The key to succession planting is counting the stems on your flower farm

As a flower farmer, you want to get the most flowers out of every bed that you plant. Your ability to succession plant is in part dictated by the length of your growing season.  
Observation of how many stems you cut from annual flowers will help you to plan your succession growing based on predictable patterns. The key, is good record keeping on your flower farm.

Working out how I would do this in future years was on my planned list of learning for this year.
How to work out succession planting. Keeping flower farm records. Flower Farm Planner 2023. Growing cut flowers. Flower Farming tips and advice
The graphs show what happened with most annual flowers that we cut this year.

1 - a few stems are cut
2 - increasing numbers of stems
3 - peak performance
4 - decreasing numbers of stems
5 - a few stems.

Almost all annual flowers that we cut on our flower farm fall into this pattern. I know this because I keep a record of how many stems we cut from every bed.

The distribution is a standard bell curve. The thing that is different for every grower is how long the phases 1-5 last.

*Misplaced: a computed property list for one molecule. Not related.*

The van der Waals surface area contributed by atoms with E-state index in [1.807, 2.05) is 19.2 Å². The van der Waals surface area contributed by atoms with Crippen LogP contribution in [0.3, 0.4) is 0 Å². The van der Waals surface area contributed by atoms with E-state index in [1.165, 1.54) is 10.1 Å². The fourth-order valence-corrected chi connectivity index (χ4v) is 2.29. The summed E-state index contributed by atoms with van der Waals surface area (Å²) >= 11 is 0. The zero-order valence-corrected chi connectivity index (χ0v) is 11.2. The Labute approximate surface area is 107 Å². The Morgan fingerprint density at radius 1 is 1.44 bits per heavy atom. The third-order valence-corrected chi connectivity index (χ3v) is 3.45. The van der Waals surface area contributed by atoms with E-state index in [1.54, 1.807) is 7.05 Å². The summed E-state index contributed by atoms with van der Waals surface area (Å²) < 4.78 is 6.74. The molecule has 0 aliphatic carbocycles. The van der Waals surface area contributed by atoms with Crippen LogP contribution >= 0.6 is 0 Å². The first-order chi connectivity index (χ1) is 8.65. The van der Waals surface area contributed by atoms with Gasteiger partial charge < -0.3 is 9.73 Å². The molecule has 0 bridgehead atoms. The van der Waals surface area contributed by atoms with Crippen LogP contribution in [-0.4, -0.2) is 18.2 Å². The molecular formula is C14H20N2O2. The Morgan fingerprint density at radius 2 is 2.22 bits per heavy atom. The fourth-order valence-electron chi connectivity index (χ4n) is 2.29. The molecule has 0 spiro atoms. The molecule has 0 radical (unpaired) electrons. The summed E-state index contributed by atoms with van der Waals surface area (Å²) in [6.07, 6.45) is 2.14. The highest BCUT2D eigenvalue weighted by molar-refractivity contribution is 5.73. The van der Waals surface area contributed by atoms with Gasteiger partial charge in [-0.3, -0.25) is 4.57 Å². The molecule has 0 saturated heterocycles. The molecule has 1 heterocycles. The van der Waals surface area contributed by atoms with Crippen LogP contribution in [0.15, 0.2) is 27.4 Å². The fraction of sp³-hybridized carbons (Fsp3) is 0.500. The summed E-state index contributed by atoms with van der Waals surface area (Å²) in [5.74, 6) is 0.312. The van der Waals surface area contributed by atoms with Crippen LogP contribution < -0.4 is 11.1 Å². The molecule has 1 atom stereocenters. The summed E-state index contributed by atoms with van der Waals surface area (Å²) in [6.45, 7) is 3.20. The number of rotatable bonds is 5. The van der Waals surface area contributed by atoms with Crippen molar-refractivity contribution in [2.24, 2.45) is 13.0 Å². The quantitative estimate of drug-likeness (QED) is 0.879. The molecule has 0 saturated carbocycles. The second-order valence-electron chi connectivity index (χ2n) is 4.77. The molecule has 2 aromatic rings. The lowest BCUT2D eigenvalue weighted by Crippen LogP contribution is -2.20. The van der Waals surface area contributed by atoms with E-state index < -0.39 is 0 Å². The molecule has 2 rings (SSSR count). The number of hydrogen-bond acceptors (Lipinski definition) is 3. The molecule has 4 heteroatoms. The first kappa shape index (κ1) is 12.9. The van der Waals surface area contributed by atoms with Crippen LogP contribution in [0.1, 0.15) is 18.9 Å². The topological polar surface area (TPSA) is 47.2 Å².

And phases 1-5 are also different depending on your growing conditions.

When you know when a flower is becoming less productive (4), you can decide whether it is worth keeping (ie. you still need flowers from it) or taking out from a bed so that you can plant something else (ie. your next succession).

To be able to do this, you need keep a record of how many stems you are cutting. I know it's a pain, and counting to 10 over and over again is harder than it sounds😂. 

But there is so much information to gain that will help you to grow when you do it. I promise that it is worth the geekery!

Hope this helps!


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